Conventional integrated circuit fiat-packs, such as Fairchild type 946 flat-packs, contain four gates, each with two inputs. This package can be interconnected to produce oscillations in accordance with the teachings of this invention in the manner shown in FIGURE 4.

An important advantage of the circuit of the present application, aside from its simplicity and relatively low cost, is that it is especially suitable for driving logic circuits implemented with the same types of gates as employed in the oscillator. The reason is that changes in operation of the oscillator due to changes in environ mental conditions or common power sources will affect, in a similar manner, the operation of the corresponding logic elements in the circuits being driven. For example, if a logic network is to be used at the maxim-um repetition rate at which it is capable of operating, as temperature affects the speed of response of the network, any oscillator employed to strobe such a network must either be limited to the slowest speed of operation of which the network is capable or must be compensated to allow for changes in the speed of response of the network. If the oscillator of the present invention is employed in this capacity, since it is directly aifected by the same environmental transfer characteristic as the circuit it is driving, it is self-compensated and will match the speed capability of the network it is driving over a relatively large operating range.

The circuit of the present application is also useful for measuring the operating characteristics of commercially available flat-packs. The circuit may be connected 3 4 so that it oscillates and the oscillating frequency measured. 2. A logic circuit as set forth in claim 1, wherein the Lack of uniformity of this frequency of oscillation among gates are NOR gates. diflernt fiat-packs is an indication of varying fabrication 3. A logic circuit as set forth in claim 2, wherein said parameters and a corresponding non-uniformity of the NOR gates include diode means, transistor means and repropagation delays exhibited by the integrated circuits 5 sistor means. of the flat-packs. No references cited.

What is claimed is:

1. An oscillator comprising four two-input logic gates, ROY LAKE, 'y Examine"- each connected to apply its ouput to two of the other gates GRIMM Assistant Examiner and each gate receiving its two inputs from two other 10 gates.

Non-Patent Citations
Reference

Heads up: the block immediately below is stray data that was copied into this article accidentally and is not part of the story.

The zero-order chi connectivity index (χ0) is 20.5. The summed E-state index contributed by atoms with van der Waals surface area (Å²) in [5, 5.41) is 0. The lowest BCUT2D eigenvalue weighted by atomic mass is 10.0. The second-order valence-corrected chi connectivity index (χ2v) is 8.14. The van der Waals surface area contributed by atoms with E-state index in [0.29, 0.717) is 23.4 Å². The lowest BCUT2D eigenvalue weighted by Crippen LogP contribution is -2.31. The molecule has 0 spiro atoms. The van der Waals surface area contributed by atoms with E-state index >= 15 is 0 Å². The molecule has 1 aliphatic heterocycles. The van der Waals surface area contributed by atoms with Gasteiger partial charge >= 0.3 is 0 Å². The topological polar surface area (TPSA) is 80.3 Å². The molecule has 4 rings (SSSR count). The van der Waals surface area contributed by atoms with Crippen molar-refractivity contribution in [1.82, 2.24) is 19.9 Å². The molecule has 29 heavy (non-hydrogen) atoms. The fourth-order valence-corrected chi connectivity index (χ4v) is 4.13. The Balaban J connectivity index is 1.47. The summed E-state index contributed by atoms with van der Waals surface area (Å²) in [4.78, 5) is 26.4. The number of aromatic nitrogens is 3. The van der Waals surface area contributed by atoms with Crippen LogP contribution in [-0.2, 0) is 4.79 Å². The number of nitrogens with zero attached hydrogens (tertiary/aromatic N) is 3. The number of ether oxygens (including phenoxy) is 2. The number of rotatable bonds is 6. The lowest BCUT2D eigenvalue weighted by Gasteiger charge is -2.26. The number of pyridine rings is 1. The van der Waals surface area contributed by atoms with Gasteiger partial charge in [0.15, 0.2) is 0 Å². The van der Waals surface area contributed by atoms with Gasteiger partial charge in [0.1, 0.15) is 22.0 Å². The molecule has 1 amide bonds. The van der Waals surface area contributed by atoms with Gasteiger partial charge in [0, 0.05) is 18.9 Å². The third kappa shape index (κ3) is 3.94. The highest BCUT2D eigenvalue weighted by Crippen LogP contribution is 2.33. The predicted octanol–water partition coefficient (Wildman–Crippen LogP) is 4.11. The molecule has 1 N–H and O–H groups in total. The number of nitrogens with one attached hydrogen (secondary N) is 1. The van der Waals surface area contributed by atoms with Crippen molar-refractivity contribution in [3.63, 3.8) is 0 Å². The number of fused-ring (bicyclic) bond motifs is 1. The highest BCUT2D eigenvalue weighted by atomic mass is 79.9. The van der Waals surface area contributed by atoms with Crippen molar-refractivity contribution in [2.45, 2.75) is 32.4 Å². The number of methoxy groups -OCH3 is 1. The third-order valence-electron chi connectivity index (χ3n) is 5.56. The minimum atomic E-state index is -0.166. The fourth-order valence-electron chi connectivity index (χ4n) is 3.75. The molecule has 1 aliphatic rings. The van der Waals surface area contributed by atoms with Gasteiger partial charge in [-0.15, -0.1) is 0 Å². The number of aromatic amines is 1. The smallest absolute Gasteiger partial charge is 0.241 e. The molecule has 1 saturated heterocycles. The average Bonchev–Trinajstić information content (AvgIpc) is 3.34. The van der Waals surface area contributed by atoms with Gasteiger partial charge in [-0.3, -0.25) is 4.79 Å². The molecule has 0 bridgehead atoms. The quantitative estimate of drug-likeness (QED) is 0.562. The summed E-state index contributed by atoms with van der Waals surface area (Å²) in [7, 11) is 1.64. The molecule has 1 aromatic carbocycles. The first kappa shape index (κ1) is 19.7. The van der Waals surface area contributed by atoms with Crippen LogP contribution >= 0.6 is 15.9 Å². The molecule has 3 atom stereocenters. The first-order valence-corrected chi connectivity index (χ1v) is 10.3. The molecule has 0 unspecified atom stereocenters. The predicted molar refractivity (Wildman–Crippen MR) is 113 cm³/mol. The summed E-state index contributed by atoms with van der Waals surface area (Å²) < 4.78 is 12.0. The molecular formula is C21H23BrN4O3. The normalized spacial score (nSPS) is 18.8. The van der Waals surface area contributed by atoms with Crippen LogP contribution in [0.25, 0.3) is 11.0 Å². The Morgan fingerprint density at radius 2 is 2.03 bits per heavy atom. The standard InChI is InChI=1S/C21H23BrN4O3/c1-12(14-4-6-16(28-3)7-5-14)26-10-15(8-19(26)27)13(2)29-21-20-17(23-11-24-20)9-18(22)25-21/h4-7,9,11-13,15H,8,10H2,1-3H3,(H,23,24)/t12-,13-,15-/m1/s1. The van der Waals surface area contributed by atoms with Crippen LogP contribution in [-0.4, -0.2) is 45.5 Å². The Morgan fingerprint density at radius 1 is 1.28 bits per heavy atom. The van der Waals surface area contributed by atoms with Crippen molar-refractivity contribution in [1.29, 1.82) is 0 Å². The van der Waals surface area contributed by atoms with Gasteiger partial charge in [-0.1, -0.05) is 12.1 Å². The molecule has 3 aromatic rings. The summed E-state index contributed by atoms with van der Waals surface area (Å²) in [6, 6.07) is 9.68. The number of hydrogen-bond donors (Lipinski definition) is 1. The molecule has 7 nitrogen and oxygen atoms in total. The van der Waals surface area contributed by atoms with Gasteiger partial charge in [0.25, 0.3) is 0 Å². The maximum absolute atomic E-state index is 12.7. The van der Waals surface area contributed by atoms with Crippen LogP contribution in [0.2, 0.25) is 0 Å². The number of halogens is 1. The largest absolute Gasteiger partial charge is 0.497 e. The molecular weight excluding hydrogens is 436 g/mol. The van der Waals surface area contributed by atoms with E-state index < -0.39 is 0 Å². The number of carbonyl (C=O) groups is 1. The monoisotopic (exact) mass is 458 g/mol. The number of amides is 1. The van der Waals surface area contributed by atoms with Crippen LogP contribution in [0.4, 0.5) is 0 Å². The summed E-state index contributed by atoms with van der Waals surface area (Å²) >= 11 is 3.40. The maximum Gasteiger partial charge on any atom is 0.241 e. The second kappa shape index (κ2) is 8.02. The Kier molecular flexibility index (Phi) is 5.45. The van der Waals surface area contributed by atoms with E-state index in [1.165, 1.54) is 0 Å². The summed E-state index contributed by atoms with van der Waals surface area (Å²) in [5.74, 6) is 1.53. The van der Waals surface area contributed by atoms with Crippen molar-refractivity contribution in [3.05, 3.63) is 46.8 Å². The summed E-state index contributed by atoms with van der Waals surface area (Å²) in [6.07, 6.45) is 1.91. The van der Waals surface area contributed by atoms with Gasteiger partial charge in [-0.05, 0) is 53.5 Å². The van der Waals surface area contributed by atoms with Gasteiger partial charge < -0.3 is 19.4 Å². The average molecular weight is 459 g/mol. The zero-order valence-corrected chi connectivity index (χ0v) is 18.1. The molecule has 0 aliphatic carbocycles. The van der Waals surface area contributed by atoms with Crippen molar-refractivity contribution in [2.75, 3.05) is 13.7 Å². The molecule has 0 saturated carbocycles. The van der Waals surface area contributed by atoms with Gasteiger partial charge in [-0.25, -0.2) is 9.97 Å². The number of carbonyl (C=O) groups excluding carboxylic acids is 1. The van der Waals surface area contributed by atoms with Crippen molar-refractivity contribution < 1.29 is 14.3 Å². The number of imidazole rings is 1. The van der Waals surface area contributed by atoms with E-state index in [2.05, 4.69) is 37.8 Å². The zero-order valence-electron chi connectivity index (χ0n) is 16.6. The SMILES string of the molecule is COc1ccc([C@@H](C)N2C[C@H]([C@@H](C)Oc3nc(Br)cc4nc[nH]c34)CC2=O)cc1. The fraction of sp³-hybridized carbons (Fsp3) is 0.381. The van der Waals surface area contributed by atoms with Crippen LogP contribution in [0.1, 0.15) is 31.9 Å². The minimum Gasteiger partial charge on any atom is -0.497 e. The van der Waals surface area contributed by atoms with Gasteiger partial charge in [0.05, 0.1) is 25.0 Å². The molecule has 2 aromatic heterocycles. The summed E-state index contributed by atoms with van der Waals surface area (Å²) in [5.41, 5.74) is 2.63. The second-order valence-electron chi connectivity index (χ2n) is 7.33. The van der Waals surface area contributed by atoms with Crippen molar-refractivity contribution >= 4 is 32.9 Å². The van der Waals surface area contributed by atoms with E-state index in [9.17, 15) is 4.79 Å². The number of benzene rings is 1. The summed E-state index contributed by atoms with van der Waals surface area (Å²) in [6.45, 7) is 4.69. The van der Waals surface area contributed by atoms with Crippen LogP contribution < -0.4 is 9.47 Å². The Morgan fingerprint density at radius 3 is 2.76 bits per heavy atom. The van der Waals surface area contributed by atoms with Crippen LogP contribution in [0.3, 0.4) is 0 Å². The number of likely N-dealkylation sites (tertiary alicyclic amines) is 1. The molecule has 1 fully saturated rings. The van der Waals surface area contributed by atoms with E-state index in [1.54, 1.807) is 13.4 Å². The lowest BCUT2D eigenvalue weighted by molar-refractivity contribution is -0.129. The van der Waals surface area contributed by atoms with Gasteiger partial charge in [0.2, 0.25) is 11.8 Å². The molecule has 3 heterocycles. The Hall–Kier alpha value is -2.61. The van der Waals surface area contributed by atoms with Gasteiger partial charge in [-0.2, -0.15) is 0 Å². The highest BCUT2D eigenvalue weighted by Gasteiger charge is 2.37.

1 *None
Referenced by
Citing PatentFiling datePublication dateApplicantTitle
US3382455 *Apr 3, 1967May 7, 1968Rca CorpLogic gate pulse generator
US3428913 *Mar 1, 1967Feb 18, 1969Vyzk Ustav Matemat StrojuTransistor logic oscillator
US3517326 *Jun 24, 1968Jun 23, 1970Dixie SaGate relaxation oscillator
US3539938 *Dec 30, 1968Nov 10, 1970North American RockwellClosed loop logic gate multiple phase clock signal generator
US3543184 *Nov 27, 1968Nov 24, 1970Bell Telephone Labor IncControllable logic gate oscillator
US3601637 *Jun 25, 1970Aug 24, 1971North American RockwellMinor clock generator using major clock signals
US3700916 *Nov 15, 1971Oct 24, 1972Centre Electron HorlogerLogical frequency divider
US4710653 *Jul 3, 1986Dec 1, 1987Grumman Aerospace CorporationEdge detector circuit and oscillator using same
US5097226 *Feb 14, 1991Mar 17, 1992Sgs-Thomson Microelectronics S.R.L.Voltage-boosted phase oscillator for driving a voltage multiplier
US5182529 *Mar 6, 1992Jan 26, 1993Micron Technology, Inc.Zero crossing-current ring oscillator for substrate charge pump
US5416444 *Jan 5, 1994May 16, 1995Nippondenso Co., Ltd.Ring oscillator and pulse phase difference encoding circuit
US5525938 *Apr 27, 1994Jun 11, 1996Inmos LimitedRing oscillator using current mirror inverter stages
US5528200 *Feb 22, 1995Jun 18, 1996Nippondenso Co., Ltd.Ring oscillator and pulse phase difference encoding circuit
US5602514 *Apr 23, 1996Feb 11, 1997Sgs-Thomson Microelectronics, Ltd.Quadrature oscillator having a variable frequency
US5635866 *Apr 27, 1994Jun 3, 1997Sgs-Thomson Microelectronics LimitedFrequency Doubler
US5635877 *Apr 27, 1994Jun 3, 1997Sgs-Thomson Microelectronics Ltd.Low voltage high frequency ring oscillator for controling phase-shifted outputs
US5909151 *Dec 19, 1996Jun 1, 1999Mitel Semiconductor Americas Inc.Ring oscillator circuit
USRE37124Apr 27, 1994Apr 3, 2001Stmicroelectronics LimitedRing oscillator using current mirror inverter stages
DE2225315A1 *May 25, 1972Dec 7, 1972North American RockwellTitle not available
EP0633662A1 *Jun 28, 1994Jan 11, 1995Siemens AktiengesellschaftCircuit arrangement for a ring oscillator
WO1994026027A1 *Apr 27, 1994Nov 10, 1994Inmos LtdQuadrature oscillator
WO1995006356A1 *Aug 11, 1994Mar 2, 1995Gec Plessey Semiconductors IncImproved ring oscillator circuit
Classifications
U.S. Classification331/57, 331/108.00R, 331/DIG.300, 331/45, 331/113.00R, 326/130
International ClassificationH03K3/03
Cooperative ClassificationH03K3/03, Y10S331/03
European ClassificationH03K3/03